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TOURETTE'S Syndrome sufferer Kyle Hutchins beat the bullies - after explaining why he swears and twitches.

The 12 year-old was diagnosed with the often ridiculed condition, which causes involuntary physical and verbal tics, four years ago.

He became the subject of cruel taunts and teasing from his classmates - until he talked about living with Tourette's to them.

"Kids were initially cruel and teased him," says Kyle's grandmother Yvonne Hutchins, 65 and from Solihull.

"So Kyle gave a talk about Tourette's after researching it on the internet. It helped them all understand things a lot better.

"He's a smashing kid and has always been really positive.

"We're all so proud of him because he's been really brave and never lets it get him down."

Parents Jenny and Martin from Solihull, took Kyle to a psychologist four years ago after he developed rapid blinking and began swearing.

Teaching assistant Jenny, 38, recalls: "We were shocked when we were told it was Tourette's because we didn't know anything about it.

"I'd never even heard of it before."

Although there is no history of Tourette's in the family, Yvonne suffers from Attention Deficit Hyperactivity Disorder, which has been linked to the condition.

"I've just had to learn how to calm down, and Kyle has had to as well," she says. "He's learning to control himself now but still has his moments and off days. Don't we all?"

Kyle visits a psychologist regularly and takes tablets to help control the condition. He also has a group of supportive friends at his school, Grace Academy in Solihull.

Kyle, who has two siblings - seven-year-old Kieron and six year-old Jack - was delighted when Tourette's sufferer Pete Bennett won the latest Big Brother reality TV show.

"It was great because it really raised awareness of the condition," he says. "Pete's a great role model because he's not ashamed of having Tourette's."

Kyle has now been named a Sunday Mercury Wonderkid for the way he has tackled Tourette's Syndrome.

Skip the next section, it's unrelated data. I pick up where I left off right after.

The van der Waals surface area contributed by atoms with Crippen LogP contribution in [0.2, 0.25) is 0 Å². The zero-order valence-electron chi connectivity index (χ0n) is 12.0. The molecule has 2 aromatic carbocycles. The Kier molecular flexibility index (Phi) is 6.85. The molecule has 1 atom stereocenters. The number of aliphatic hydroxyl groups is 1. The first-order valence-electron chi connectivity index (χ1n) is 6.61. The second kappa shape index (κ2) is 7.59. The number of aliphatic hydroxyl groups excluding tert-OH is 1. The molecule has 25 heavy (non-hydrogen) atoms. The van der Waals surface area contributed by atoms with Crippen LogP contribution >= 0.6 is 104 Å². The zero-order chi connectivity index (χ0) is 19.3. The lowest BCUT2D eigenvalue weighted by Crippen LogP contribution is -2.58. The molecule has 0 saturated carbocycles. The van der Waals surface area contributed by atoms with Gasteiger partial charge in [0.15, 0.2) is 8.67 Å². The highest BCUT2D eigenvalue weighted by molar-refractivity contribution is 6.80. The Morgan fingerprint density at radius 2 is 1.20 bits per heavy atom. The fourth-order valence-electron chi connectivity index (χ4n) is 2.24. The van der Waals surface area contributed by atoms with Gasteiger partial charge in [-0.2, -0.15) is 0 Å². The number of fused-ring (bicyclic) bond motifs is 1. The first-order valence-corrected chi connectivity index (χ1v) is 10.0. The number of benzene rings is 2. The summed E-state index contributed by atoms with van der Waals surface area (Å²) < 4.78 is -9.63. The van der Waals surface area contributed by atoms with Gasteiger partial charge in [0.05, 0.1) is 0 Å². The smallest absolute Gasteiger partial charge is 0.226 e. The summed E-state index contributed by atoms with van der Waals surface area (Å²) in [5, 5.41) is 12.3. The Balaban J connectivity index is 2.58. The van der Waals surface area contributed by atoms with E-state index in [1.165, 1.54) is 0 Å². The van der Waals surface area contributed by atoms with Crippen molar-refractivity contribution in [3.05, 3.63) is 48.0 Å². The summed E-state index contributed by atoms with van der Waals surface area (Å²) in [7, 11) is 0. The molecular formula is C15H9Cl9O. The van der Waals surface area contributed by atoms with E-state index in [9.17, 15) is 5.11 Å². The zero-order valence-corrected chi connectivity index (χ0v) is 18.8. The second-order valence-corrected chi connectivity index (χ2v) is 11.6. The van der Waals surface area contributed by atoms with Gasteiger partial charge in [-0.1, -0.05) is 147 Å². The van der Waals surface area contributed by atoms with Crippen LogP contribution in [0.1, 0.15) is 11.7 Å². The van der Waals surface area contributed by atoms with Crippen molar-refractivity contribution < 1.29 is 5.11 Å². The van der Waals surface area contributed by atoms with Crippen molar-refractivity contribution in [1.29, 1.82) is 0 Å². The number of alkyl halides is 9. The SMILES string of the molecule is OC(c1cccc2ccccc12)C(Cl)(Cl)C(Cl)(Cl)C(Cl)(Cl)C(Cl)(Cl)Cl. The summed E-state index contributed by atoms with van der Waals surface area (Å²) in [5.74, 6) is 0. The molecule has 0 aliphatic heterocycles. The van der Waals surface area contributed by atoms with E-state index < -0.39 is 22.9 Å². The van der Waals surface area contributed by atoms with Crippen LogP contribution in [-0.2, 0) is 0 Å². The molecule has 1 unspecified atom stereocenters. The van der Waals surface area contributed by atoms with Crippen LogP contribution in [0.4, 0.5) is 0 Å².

Each Wonderkid receives pounds 100 and an invite to a party at Drayton Manor Park, supported by Birmingham-based Legal & General insurance company.

Andy Dawson, operations director for Legal & General, says: "The symptoms associated with Tourette's Syndrome mean that it can be very difficult for people with the condition to integrate with those around them.

"We admire Kyle's courage and determine tion to overcome this debilitating disorder."


Tourette's Syndrome is generally associated with inappropriate swearing in public.

But it is actually a complex and debilitating neurological disorder which is estimated to affect about one per cent of the population.

The symptoms are repetitive, rapid, sudden movements called tics, which can be verbal or physical.

Some people have very mild symptoms, whereas for others the symptoms may be very severe.

The exact cause of the condition is not known and there is no cure, but it can be effectively treated through psychotherapy, relaxation and behavioural therapy, or drugs.


FACING THE FUTURE: Kyle Hutchins now in his England shirt and when he was younger, inset, Pete from Big Brother
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Publication:Sunday Mercury (Birmingham, England)
Date:Nov 19, 2006
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